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Andrew Harnik / AP

"Weary Republicans in Washington may be ready to move on. But conservatives around the country are warning that the GOP-led Congress cannot abandon its pledge to repeal the Affordable Care Act without triggering an electoral nightmare," AP's Steve Peoples and Tom Beaumont write:

"The Senate's failure to pass a repeal has triggered a new wave of fear and outrage among the party. Conservative groups say senators who voted against the bill are 'sellouts.' ... Trump's allies pledge to run conservative challengers against uncooperative Republicans. And party leaders are warning of deep disillusionment and cynicism among the most passionate GOP voters."

A WashPost front-pager ("Democrats could exploit GOP stagnation in 2018") points out that Republicans "now live in the worst of both worlds — with nothing to show for seven years of campaign promises, even though dozens of vulnerable lawmakers cast votes that could leave them exposed to attacks from Democrats." Mike DeBonis and Amber Phillips write:

  • "[T]he collapse of the repeal effort has left conservative activists fuming about how the GOP could have flinched and pondering payback for the party establishment — particularly several moderate senators who voted for ACA repeal legislation when it had no chance of becoming law only to balk when it did."
  • Why it matters: "Numerous House lawmakers leaving a closed-door Republican conference meeting hours after the Senate bill collapsed said that efforts to undo the increasingly popular health law would have to continue."

Go deeper

Off the Rails

Episode 5: The secret CIA plan

Photo illustration: Aïda Amer, Sarah Grillo/Axios. Photo: Zach Gibson/Getty Images

Beginning on election night 2020 and continuing through his final days in office, Donald Trump unraveled and dragged America with him, to the point that his followers sacked the U.S. Capitol with two weeks left in his term. This Axios series takes you inside the collapse of a president.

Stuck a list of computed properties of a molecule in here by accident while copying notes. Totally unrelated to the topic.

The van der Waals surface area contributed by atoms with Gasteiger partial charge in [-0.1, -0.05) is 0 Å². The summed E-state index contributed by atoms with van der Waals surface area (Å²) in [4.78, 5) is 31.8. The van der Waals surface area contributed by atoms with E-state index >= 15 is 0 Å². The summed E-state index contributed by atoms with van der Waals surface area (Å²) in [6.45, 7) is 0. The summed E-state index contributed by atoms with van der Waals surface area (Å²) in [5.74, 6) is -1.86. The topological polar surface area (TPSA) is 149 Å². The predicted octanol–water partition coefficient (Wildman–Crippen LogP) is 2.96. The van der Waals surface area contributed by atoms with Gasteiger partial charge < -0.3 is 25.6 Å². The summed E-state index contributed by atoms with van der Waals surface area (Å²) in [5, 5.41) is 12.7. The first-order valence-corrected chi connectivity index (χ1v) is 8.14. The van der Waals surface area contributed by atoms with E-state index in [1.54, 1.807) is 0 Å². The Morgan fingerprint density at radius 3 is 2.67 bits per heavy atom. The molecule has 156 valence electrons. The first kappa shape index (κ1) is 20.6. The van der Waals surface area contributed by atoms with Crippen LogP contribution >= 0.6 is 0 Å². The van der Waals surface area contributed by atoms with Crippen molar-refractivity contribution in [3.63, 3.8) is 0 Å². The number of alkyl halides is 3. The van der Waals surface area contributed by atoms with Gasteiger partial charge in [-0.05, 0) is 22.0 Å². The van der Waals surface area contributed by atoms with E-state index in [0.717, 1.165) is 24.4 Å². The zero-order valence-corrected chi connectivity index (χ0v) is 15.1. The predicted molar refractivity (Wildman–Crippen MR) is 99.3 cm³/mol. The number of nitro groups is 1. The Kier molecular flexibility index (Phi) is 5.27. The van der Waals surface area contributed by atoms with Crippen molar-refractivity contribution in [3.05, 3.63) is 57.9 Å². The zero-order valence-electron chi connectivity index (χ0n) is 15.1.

Episode 5: Trump vs. Gina — The president becomes increasingly rash and devises a plan to tamper with the nation's intelligence command.

In his final weeks in office, after losing the election to Joe Biden, President Donald Trump embarked on a vengeful exit strategy that included a hasty and ill-thought-out plan to jam up CIA Director Gina Haspel by firing her top deputy and replacing him with a protege of Republican Congressman Devin Nunes.

Updated 2 hours ago - Politics & Policy

Coronavirus dashboard

Illustration: Annelise Capossela/Axios

  1. Health: CDC director defends agency's response to pandemic — CDC warns highly transmissible coronavirus variant could become dominant in U.S. in March.
  2. Politics: Empire State Building among hundreds to light up in Biden inauguration coronavirus tribute.
  3. Vaccine: Fauci: 100 million doses in 100 days is "absolutely" doable.
  4. Economy: Unemployment filings explode again.
  5. Tech: Kids' screen time sees a big increase.

Biden Cabinet confirmation schedule: When to watch hearings

Joe Biden and Kamala Harris on Jan. 16 in Wilmington, Delaware. Photo: Angela Weiss/AFP via Getty Images

The first hearings for President-elect Joe Biden's Cabinet nominations begin on Tuesday, with testimony from his picks to lead the departments of State, Homeland and Defense.

Why it matters: It's been a slow start for a process that usually takes place days or weeks earlier for incoming presidents. The first slate of nominees will appear on Tuesday before a Republican-controlled Senate, but that will change once the new Democratic senators-elect from Georgia are sworn in.